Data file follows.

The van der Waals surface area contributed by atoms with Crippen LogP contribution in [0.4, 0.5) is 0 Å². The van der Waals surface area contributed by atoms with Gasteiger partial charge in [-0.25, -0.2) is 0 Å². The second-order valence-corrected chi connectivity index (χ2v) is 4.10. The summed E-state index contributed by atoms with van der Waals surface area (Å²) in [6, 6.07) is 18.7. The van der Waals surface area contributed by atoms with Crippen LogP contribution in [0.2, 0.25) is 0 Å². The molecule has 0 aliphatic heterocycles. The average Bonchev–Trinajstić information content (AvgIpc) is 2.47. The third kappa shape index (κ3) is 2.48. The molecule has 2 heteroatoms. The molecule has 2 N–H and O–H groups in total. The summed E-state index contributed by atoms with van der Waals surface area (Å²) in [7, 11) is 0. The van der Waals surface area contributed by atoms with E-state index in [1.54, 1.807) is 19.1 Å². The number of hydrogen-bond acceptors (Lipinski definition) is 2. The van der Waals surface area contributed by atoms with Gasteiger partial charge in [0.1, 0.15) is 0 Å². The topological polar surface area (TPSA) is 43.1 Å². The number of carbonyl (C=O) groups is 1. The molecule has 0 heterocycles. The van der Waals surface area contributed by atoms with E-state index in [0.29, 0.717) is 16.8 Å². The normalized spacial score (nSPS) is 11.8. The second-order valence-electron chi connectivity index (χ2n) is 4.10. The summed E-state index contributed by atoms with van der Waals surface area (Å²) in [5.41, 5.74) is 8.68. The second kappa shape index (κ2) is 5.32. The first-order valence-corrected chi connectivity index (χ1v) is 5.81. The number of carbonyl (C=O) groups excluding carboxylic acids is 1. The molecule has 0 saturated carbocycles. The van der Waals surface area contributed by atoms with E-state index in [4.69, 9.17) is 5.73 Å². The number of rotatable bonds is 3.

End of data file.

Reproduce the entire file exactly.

The van der Waals surface area contributed by atoms with Crippen LogP contribution in [0.4, 0.5) is 0 Å². The van der Waals surface area contributed by atoms with Gasteiger partial charge in [-0.25, -0.2) is 0 Å². The second-order valence-corrected chi connectivity index (χ2v) is 4.10. The summed E-state index contributed by atoms with van der Waals surface area (Å²) in [6, 6.07) is 18.7. The van der Waals surface area contributed by atoms with Crippen LogP contribution in [0.2, 0.25) is 0 Å². The molecule has 0 aliphatic heterocycles. The average Bonchev–Trinajstić information content (AvgIpc) is 2.47. The third kappa shape index (κ3) is 2.48. The molecule has 2 heteroatoms. The molecule has 2 N–H and O–H groups in total. The summed E-state index contributed by atoms with van der Waals surface area (Å²) in [7, 11) is 0. The van der Waals surface area contributed by atoms with E-state index in [1.54, 1.807) is 19.1 Å². The number of hydrogen-bond acceptors (Lipinski definition) is 2. The van der Waals surface area contributed by atoms with Gasteiger partial charge in [0.1, 0.15) is 0 Å². The topological polar surface area (TPSA) is 43.1 Å². The number of carbonyl (C=O) groups is 1. The molecule has 0 heterocycles. The van der Waals surface area contributed by atoms with E-state index in [0.29, 0.717) is 16.8 Å². The normalized spacial score (nSPS) is 11.8. The second-order valence-electron chi connectivity index (χ2n) is 4.10. The summed E-state index contributed by atoms with van der Waals surface area (Å²) in [5.41, 5.74) is 8.68. The second kappa shape index (κ2) is 5.32. The first-order valence-corrected chi connectivity index (χ1v) is 5.81. The number of carbonyl (C=O) groups excluding carboxylic acids is 1. The molecule has 0 saturated carbocycles. The van der Waals surface area contributed by atoms with E-state index in [4.69, 9.17) is 5.73 Å². The number of rotatable bonds is 3.